Effectively, all Conti’s claims related to damage to the ship and the fact that had occurred due to the damage to the cargo in the explosion did not mean that the claim was one relating to damage to cargo. All the claims were claims for damage to the ship and were not subject to limitation.

Charters, subjects and arbitrators’ jurisdiction

Hopeless appeals sometimes clear the air. One such was today’s appeal by the claimants in the arbitration decision of The Newcastle Express [2022] EWCA Civ 1555.

Owners of a largish bulker fixed her for a voyage carrying coal from Australia to China. The charter was on the terms of an accepted proforma containing a London arbitration clause, and subject to Rightship approval. The recap, however, contained the words SUB SHIPPER/RECEIVERS APPROVAL, and no sub was ever lifted. The charterers declined to accept the vessel, alleging that Rightship approval had not been obtained on time; the owners alleged wrongful repudiation, and claimed arbitration.

The charterers argued that because the necessary approvals had not been forthcoming no agreement of any kind had been concluded, and politely sat out the owners’ proceedings. The arbitration tribunal decided that there had been a concluded contract; that it therefore had jurisdiction; and that the owners were entitled to something over $280,000 in damages. On an appeal under ss.67 and 69 of the Arbitration Act Jacobs J allowed the charterers’ s.67 appeal, holding that there had never been either a contract or an agreement to arbitrate anything; hence neither the charter nor the arbitration bound the charterers. For good measure he also said that he would have allowed a s.69 appeal on the law.

The owners unsuccessfully appealed to the Court of Appeal. They argued first, one suspects without much enthusiasm, that the “sub shipper/receivers approval” term was not a precondition of there being any contract, but instead acknowledged the presence of an agreement and merely qualified the duty to perform it. The Court of Appeal had little difficulty sweeping this point aside. Terms fairly clearly giving a person the right to disapprove a transaction on commercial grounds, as here, were fairly consistently construed in the same way as other “subject to contract” terms: and this one was clearly intended to allow either party to walk away without penalty.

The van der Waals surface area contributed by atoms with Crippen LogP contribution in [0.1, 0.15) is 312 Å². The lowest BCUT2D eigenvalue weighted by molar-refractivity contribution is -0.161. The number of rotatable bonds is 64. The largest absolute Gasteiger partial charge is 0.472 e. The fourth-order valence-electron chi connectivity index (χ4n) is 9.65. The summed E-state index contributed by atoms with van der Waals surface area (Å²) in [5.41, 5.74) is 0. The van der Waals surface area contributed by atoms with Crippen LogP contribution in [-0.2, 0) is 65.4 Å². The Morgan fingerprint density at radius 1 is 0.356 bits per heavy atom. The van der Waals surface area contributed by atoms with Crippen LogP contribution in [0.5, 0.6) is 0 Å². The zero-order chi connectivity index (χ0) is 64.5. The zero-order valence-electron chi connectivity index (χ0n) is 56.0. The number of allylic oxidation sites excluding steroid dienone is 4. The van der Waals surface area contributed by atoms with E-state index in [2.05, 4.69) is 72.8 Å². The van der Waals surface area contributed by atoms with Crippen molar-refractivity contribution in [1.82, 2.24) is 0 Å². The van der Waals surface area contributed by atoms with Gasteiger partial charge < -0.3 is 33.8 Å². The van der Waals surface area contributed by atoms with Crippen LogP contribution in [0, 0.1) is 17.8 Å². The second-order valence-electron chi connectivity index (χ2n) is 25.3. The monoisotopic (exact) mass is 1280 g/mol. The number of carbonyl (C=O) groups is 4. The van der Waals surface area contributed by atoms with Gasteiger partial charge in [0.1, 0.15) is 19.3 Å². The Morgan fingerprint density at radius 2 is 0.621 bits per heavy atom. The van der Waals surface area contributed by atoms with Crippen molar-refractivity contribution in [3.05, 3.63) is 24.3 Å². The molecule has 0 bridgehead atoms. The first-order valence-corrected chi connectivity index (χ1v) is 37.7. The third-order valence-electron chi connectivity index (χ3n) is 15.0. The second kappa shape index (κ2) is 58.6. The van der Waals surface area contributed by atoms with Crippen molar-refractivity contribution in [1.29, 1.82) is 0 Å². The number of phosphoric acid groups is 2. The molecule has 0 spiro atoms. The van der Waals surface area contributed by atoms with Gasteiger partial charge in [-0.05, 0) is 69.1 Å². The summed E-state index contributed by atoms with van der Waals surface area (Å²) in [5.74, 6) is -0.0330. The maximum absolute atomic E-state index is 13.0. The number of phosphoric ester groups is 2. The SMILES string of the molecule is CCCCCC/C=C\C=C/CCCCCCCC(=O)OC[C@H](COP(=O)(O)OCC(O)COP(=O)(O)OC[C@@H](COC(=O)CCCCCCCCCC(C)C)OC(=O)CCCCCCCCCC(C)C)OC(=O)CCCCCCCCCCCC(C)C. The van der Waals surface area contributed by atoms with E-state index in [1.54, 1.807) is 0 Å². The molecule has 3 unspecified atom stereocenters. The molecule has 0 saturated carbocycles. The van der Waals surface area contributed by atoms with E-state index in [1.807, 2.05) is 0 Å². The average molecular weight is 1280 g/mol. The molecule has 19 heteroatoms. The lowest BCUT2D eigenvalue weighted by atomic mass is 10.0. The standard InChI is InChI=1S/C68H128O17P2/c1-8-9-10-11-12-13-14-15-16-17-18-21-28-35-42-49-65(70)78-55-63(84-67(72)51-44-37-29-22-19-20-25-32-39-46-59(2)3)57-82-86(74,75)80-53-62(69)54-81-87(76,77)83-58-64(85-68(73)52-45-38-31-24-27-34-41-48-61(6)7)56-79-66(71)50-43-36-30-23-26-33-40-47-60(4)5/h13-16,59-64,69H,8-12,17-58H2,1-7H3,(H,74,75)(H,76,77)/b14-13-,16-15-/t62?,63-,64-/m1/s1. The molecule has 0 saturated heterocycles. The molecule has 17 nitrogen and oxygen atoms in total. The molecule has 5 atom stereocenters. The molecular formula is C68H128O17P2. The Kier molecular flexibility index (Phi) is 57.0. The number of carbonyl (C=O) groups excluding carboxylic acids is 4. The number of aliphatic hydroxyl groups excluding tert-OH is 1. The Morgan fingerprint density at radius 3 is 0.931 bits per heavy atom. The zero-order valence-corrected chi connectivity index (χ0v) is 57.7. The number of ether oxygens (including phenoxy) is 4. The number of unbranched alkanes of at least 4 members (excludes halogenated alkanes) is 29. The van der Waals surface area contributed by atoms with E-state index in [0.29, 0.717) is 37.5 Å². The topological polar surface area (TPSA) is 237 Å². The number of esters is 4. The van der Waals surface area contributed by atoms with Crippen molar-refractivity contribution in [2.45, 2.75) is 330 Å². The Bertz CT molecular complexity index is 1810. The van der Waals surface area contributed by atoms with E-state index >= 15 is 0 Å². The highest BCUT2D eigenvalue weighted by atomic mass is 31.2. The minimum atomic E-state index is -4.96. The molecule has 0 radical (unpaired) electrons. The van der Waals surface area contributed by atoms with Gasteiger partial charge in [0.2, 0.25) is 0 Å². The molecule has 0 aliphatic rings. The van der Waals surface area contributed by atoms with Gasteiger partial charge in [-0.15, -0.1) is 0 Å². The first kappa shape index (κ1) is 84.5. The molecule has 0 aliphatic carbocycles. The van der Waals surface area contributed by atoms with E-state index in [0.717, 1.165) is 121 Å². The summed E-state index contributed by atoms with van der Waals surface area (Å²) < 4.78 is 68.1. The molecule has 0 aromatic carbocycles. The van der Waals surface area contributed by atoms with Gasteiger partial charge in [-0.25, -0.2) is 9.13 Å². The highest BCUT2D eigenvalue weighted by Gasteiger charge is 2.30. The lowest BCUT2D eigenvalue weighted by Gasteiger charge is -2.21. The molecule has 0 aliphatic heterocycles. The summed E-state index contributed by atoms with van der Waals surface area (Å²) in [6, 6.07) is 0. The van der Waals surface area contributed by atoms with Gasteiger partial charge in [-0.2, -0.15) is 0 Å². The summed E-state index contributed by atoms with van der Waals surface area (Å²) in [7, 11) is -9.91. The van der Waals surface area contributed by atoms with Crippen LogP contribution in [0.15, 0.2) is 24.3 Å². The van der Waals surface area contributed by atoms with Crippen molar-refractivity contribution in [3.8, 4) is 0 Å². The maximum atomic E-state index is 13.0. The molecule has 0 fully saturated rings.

This left the separability point: why not invoke the “one-stop-shop” preference adumbrated in Fiona Trust & Holding Corporation v Privalov [2007] UKHL 40, [2007] 4 All ER 951 and engage in a bit of constructive interpretation, so as to treat the parties as having agreed that even if the main agreement hadn’t been concluded they had agreed on any dispute, including whether the agreement was enforceable, being decided by arbitrators? To this, however, there was a simple answer. Harbour Assurance v Kansa Insurance Co [1993] QB 701 before the 1996 Act, and the post-1996 Fiona Trust case itself, showed that this chicken wouldn’t fight. It was all very well to separate out the arbitration agreement in cases where the parties had seemingly agreed but there was some alleged vitiating factor, such as mistake or duress, in their agreement. But here the very point at issue was whether there had been agreement on anything in the first place: if there had not, any arbitration provision fell with the agreement itself. Game set and match, therefore, to the charterers.

This must all be right. Admittedly it does leave claimants in a quandary when faced with defendants who, like the charterers in this case, deny that parties ever reached agreement and refuse to arbitrate. Do they have to go to the expense of an arbitration in the full knowledge that they may then have to traverse the same ground again in a court to prove that the arbitrator had jurisdiction to decide in their favour?

The solution suggested by Males LJ at [86], an agreement ad hoc to arbitrate the jurisdiction point, is certainly useful, though it requires agreement from the other party. A further possibility might be to amend s.32 of the Act. Currently this allows an application to the court to determine jurisdiction, but only with the agreement either of both parties or of the tribunal and the court. There is something to be said for relaxing this requirement where one party refuses to take part in the proceedings at all, and saying that in such a case either party can demand a court determination as of right. Ironically the threat to force on the other party a quick trip to the Commercial Court, with the extra costs that involves, might act as a wholesome encouragement to agree to the one-stop-shop businesspeople are always said to want and which Males LJ advocates.

The Law Commission, as it providentially happens, is currently looking at s.67 and s.32, and has a consultation paper out (in which it tentatively suggests, among other things, that a s.67 appeal should not be a rehearing except where the other party plays no part in the arbitration). This is perhaps another idea that could be discreetly fed to it. You have till 15 December, when the consultation closes, to get any proposals together.

Running of laytime. Charterers’ order owners not to permit cargo sampling or to berth/discharge.

London Arbitration 31/22 is another reminder that once laytime starts it runs continuously unless interrupted by a laytime exception or a laytime definition or through delay due to the fault of the ship owner.